THE LANDSCAPE OF INTERPRETATIVE CENTRES
Interpretative centres have certainly been in the news recently. The deferment of further planning of the Burren and Blasket Island parks until October and the pending announcement of the results of the public inquiry into the Boyne Valley archaeological park mean that issues which have been raised over the summer and some of which are the subject of our Soapbox feature will appear again. It is a healthy sign for public interest in our heritage that such issues are now vigorously debated. No longer is it accepted that something is necessarily good because it means that more people will be attracted to an area and jobs possibly created.
One of the spin-offs from the proposed Burren National Park interpretative centre at Mullaghmore is the concept that the existing heritage centre at Kilfenora would concentrate on the human impact on the Burren while the new centre would specifically deal with the Burren natural environment. This is symptomatic of an approach to heritage which neatly separates and packages it into two discrete entities, the human or built and the physical. This is a totally false dichotomy and one of the major thrusts of research in the history of the Burren, for example, has been to study the dynamic interrelationship between people and the landscape from early prehistoric times.
The location of the Burren, the Dunquin and the visitor centre for the Wicklow Mountains National Park have all come under fire for indicating a lack of sensitivity to the impact of presentday activity on pristine areas of environment by the very authorities and professionals who are responsible for the management of the landscape. Just because the purpose of a new facility is a worthy one and it will be a low-key architectural statement, does not justify its construction in a sensitive area, particularly when in each case cited here there are existing nodes of settlement nearby where interpretation services could be built to integrate with the local economy.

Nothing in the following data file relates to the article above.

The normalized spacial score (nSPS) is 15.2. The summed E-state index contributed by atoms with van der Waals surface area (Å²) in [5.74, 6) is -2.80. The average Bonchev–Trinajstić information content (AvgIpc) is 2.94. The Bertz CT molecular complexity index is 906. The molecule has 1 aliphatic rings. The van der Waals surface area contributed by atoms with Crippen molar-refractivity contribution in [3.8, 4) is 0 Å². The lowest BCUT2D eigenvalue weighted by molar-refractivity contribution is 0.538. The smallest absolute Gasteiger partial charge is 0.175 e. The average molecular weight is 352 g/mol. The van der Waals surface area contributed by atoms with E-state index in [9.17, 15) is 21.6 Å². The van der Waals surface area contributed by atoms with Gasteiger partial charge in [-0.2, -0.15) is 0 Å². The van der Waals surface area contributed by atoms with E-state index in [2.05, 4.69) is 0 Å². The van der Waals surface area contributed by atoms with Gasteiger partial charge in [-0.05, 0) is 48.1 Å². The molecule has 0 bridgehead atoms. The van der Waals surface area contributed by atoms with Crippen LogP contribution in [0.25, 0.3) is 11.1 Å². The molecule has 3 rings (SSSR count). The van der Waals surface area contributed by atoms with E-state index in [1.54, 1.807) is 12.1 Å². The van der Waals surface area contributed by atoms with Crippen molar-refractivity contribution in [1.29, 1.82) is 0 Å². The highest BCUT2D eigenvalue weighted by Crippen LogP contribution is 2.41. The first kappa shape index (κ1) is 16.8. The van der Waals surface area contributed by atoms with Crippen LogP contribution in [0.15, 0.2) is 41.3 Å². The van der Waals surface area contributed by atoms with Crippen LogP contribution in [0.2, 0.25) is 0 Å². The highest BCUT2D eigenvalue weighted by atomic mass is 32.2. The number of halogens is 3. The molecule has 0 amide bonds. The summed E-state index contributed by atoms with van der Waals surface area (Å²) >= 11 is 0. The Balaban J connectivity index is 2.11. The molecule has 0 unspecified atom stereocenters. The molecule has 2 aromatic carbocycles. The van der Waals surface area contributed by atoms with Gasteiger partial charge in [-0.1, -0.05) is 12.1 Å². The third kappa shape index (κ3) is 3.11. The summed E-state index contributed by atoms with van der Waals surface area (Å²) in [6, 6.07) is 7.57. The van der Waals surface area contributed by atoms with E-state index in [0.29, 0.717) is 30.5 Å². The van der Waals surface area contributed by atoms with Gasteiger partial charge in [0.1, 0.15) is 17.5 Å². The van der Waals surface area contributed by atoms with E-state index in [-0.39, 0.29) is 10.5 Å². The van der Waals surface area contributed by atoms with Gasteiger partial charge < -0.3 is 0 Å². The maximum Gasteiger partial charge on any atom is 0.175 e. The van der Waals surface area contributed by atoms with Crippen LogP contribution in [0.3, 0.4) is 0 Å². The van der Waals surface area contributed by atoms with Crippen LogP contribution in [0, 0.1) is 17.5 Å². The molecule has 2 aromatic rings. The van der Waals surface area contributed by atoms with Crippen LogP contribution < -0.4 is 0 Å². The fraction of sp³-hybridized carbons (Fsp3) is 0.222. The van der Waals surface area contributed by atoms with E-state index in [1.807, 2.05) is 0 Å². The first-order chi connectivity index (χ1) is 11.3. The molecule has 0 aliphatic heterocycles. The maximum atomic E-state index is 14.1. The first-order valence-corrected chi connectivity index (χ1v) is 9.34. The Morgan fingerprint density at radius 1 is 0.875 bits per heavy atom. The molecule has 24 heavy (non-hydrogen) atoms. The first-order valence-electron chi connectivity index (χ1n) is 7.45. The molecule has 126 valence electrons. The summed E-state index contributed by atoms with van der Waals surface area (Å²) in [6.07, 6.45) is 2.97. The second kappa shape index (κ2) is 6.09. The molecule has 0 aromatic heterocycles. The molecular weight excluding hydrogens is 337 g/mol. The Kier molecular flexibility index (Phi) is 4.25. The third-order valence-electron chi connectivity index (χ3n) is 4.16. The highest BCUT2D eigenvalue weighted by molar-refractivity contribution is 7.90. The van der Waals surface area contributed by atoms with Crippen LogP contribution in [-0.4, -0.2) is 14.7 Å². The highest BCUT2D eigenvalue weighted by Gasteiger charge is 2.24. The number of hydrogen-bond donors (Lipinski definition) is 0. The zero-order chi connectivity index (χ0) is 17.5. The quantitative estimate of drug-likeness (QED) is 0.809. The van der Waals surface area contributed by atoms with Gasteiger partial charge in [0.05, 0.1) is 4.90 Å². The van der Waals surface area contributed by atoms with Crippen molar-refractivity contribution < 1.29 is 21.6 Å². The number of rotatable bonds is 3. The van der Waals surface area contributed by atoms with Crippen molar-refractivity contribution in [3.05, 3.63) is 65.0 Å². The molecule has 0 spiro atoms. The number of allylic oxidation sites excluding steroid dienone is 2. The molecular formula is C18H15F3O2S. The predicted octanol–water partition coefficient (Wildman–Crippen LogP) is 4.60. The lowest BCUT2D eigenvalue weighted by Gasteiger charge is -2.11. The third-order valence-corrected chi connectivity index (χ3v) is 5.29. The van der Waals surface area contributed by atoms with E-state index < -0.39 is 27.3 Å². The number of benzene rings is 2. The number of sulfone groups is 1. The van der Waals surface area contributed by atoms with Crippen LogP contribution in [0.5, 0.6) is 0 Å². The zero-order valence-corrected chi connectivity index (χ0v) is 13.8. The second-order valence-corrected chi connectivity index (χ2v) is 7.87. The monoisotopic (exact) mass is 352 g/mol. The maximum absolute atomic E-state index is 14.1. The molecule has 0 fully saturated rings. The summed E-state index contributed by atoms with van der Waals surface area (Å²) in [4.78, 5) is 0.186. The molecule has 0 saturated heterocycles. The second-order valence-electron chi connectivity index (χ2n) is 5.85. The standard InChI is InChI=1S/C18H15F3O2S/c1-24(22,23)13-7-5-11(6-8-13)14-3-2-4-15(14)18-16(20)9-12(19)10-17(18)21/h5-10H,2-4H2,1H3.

It seems to be an inevitable aspect of the interpretative centre approach that the physical plant becomes the focus of expenditure in the project. Somewhere along the line an underlying assumption or decision was made that most of the European Community Structural Fund finance which has been the spur for a lot of the development of national heritage projects would be spent on the buildings which are to house the displays interpretating the surrounding landscape and on associated visitor facilities. The present splurge of development is motivated not just out of a heightened official awareness of the importance of heritage but, more immediately, by the 1992 deadline on the spending of these funds. It does seem paradoxical that what we call heritage spending in fact ends up as adding more modern buildings and carparks to the landscape.
Cover Picture—Carrowmore, Co. Sligo Photograph—Hugh MacConville.